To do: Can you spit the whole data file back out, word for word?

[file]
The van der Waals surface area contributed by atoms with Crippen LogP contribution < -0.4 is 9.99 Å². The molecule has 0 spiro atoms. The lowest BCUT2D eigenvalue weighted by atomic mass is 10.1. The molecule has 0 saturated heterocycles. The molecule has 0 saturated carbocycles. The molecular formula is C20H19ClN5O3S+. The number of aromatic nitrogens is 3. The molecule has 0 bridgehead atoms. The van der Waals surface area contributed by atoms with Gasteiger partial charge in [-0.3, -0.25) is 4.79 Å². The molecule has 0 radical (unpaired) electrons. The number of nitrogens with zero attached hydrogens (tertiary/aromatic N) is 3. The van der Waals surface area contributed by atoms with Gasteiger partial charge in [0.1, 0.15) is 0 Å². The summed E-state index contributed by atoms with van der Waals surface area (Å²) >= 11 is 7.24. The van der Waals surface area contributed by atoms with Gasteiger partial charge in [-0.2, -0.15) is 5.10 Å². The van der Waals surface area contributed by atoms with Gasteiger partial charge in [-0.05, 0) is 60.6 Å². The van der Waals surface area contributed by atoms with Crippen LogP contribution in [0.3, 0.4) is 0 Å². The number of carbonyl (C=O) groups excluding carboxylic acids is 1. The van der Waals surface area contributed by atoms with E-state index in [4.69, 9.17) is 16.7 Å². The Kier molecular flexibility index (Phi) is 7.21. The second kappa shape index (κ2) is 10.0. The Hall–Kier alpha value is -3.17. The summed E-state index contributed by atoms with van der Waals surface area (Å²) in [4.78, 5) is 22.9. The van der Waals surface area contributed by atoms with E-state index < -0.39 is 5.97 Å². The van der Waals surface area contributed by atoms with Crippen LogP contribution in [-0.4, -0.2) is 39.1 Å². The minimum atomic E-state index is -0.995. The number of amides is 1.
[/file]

The van der Waals surface area contributed by atoms with Crippen LogP contribution < -0.4 is 9.99 Å². The molecule has 0 spiro atoms. The lowest BCUT2D eigenvalue weighted by atomic mass is 10.1. The molecule has 0 saturated heterocycles. The molecule has 0 saturated carbocycles. The molecular formula is C20H19ClN5O3S+. The number of aromatic nitrogens is 3. The molecule has 0 bridgehead atoms. The van der Waals surface area contributed by atoms with Gasteiger partial charge in [-0.3, -0.25) is 4.79 Å². The molecule has 0 radical (unpaired) electrons. The number of nitrogens with zero attached hydrogens (tertiary/aromatic N) is 3. The van der Waals surface area contributed by atoms with Gasteiger partial charge in [0.1, 0.15) is 0 Å². The summed E-state index contributed by atoms with van der Waals surface area (Å²) >= 11 is 7.24. The van der Waals surface area contributed by atoms with Gasteiger partial charge in [-0.2, -0.15) is 5.10 Å². The van der Waals surface area contributed by atoms with Gasteiger partial charge in [-0.05, 0) is 60.6 Å². The van der Waals surface area contributed by atoms with Crippen LogP contribution in [0.3, 0.4) is 0 Å². The number of carbonyl (C=O) groups excluding carboxylic acids is 1. The van der Waals surface area contributed by atoms with E-state index in [4.69, 9.17) is 16.7 Å². The Kier molecular flexibility index (Phi) is 7.21. The second kappa shape index (κ2) is 10.0. The Hall–Kier alpha value is -3.17. The summed E-state index contributed by atoms with van der Waals surface area (Å²) in [4.78, 5) is 22.9. The van der Waals surface area contributed by atoms with E-state index < -0.39 is 5.97 Å². The van der Waals surface area contributed by atoms with Crippen LogP contribution in [-0.4, -0.2) is 39.1 Å². The minimum atomic E-state index is -0.995. The number of amides is 1.